To look at 2019’s failure to understand the lessons of the previous year another way, I could say that what I failed to realize is that my minimum viable audience is really my sponsors’ minimum viable audience. If one out of one thousand people in the sponsor’s service area are likely to be in the market for a new set of steel belted radials in a given week, it doesn’t matter how much quality goes into the article or podcast if only 500 people are likely to consume that content that week. Better to have seven quick and easy pieces that include that same advertisement. There’s a really good chance that at least 250 people will read each one, pushing the likelihood of reaching that minimum viable audience to very near the threshold of certainty.
Another strategy is to come up with a content product that isn’t limited by local population size. Something informative or entertaining enough to attract readers or listeners from around the country and world. That kind of reach will be attractive to national brands. Sure, you have get and keep your audience numbers up above a pretty high level, but the payoff is extremely attractive. Podcasting is by no means a sure thing. Some estimates suggest that less than 1percent of all podcasts achieve 40,000 downloads per episode. An audience of even that size will still be hard justifying taking the podcast full-time. On the other hand, if the show resonates with a particular demographic group that exists globally, reaching 1,000,000 downloads per show is conceivable.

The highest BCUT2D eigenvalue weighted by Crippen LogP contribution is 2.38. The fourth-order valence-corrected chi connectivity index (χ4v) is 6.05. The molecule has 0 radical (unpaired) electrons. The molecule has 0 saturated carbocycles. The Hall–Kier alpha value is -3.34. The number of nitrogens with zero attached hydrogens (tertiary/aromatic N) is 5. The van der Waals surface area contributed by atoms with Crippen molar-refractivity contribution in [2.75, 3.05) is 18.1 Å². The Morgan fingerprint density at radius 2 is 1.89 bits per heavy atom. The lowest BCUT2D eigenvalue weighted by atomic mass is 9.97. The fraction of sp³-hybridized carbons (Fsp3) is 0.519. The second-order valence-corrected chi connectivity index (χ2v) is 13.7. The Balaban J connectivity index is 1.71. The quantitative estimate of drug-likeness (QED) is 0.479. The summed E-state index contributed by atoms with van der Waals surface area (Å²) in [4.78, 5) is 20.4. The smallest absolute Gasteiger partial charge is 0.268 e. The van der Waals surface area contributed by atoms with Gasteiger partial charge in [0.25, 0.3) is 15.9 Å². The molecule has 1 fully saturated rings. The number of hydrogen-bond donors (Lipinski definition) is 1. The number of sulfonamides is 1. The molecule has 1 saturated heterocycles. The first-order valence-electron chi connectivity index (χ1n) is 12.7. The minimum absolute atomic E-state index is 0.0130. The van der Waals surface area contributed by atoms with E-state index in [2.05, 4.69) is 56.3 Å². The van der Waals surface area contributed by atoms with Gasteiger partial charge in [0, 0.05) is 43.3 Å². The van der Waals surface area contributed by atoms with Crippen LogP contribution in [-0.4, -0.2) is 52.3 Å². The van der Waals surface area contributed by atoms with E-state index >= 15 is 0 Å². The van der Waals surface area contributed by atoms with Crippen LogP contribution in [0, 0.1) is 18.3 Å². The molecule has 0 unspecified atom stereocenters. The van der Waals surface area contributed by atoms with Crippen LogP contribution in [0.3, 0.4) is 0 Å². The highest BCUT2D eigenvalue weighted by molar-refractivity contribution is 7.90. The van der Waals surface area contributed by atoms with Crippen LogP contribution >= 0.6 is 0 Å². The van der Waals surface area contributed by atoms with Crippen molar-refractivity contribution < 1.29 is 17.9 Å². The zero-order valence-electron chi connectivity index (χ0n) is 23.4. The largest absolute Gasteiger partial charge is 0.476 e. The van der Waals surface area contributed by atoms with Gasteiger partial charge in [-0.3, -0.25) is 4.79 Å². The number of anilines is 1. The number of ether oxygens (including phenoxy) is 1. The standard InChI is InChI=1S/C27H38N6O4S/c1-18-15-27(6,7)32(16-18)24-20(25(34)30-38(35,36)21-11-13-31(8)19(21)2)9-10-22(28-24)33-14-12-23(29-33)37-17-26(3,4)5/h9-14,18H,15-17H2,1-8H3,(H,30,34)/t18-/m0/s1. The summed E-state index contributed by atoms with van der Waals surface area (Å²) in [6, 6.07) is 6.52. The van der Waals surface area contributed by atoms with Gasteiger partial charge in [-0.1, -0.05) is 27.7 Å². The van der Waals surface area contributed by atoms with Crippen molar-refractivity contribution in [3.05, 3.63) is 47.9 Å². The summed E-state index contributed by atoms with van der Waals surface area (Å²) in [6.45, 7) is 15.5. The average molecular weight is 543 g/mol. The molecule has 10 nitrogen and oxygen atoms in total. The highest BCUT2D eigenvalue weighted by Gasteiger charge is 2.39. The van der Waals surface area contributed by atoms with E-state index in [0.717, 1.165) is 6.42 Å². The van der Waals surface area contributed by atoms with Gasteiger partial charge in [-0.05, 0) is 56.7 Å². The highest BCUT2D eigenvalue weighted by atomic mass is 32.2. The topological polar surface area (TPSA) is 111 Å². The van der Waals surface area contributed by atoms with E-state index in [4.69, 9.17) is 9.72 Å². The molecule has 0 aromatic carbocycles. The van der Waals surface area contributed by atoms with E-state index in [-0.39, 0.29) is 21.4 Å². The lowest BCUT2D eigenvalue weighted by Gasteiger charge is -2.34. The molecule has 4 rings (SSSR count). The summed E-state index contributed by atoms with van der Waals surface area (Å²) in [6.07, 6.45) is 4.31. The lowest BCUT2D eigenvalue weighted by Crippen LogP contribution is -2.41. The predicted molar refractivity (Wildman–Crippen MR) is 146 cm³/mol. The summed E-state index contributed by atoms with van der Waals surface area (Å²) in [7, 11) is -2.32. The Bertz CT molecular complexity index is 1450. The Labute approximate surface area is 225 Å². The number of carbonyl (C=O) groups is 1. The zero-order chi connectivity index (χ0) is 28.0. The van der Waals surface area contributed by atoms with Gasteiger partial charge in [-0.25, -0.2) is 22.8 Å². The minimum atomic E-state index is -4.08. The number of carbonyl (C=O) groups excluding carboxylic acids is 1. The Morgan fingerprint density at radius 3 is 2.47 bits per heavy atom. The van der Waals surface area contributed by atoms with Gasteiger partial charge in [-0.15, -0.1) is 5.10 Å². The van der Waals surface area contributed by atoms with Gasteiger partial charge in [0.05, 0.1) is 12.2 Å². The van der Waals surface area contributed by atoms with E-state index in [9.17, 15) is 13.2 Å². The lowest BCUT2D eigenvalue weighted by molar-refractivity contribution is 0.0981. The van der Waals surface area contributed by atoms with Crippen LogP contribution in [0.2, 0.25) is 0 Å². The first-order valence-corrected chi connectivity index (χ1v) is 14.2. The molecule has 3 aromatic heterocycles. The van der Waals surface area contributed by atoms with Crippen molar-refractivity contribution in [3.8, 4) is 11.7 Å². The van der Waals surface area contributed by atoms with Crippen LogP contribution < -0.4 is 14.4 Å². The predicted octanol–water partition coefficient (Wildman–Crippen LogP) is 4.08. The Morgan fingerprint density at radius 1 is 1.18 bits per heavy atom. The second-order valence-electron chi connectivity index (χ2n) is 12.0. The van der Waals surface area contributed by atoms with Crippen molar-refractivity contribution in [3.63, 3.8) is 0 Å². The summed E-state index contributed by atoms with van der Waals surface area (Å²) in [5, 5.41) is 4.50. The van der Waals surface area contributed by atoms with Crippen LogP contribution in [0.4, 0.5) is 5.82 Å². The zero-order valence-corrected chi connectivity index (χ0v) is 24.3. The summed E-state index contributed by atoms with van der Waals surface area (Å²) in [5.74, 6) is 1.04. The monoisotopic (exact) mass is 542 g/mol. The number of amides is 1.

Will those listeners contribute? Industry averages suggest that about 2 percent of podcast listeners do support their favorite shows at the $5 per month level. At that rate, we’re looking at 20,000 listeners, bringing us up to $100,000 per month. Which would not suck. So, really, you don’t need all the sheep to evolve into cows. Just a tiny percentage of them. Throw a couple of 30-second ad spots in there, and you could be pulling down another hundred grand per month.
So, in this scenario, me busting my ass to get two shows per week, come hell or high water, and promoting and promoting and promoting until I tip over that million-download per show mark makes a whole lot more sense than trying to do a bunch of local content supported by local advertisers, who, in the North County, have shown themselves to be less supportive of local media than those in other parts of the country. And that’s fine. In fact, Not depending on, perhaps not even accepting, local sponsorship might be the best thing all around. Two shows with a million viewers a week will generate more than enough revenue to staff and equip a small but highly professional newsroom to cover all the stories that suck the time and money out the Greylock Glass now. Great stories. Important stories. But stories that people don’t generally want to pay for.
Leading me all the way back around to the realization that I should have spent nearly all my energies on the one or two things that would pay for all the other things. Which may be the new model for sustainable local news. Find that thing you can sell to people all over the world to sustain what is necessary but unsustainable at home. I have yet to find another way that’s working out in the media ecosystem. Mostly, I’m just seeing the carcasses of beasts that tried to do variations of the same thing over and over until they starved to death.
Let’s see if 2020 is the year that I put the appropriate resources into the thing that people will feel they need like oxygen.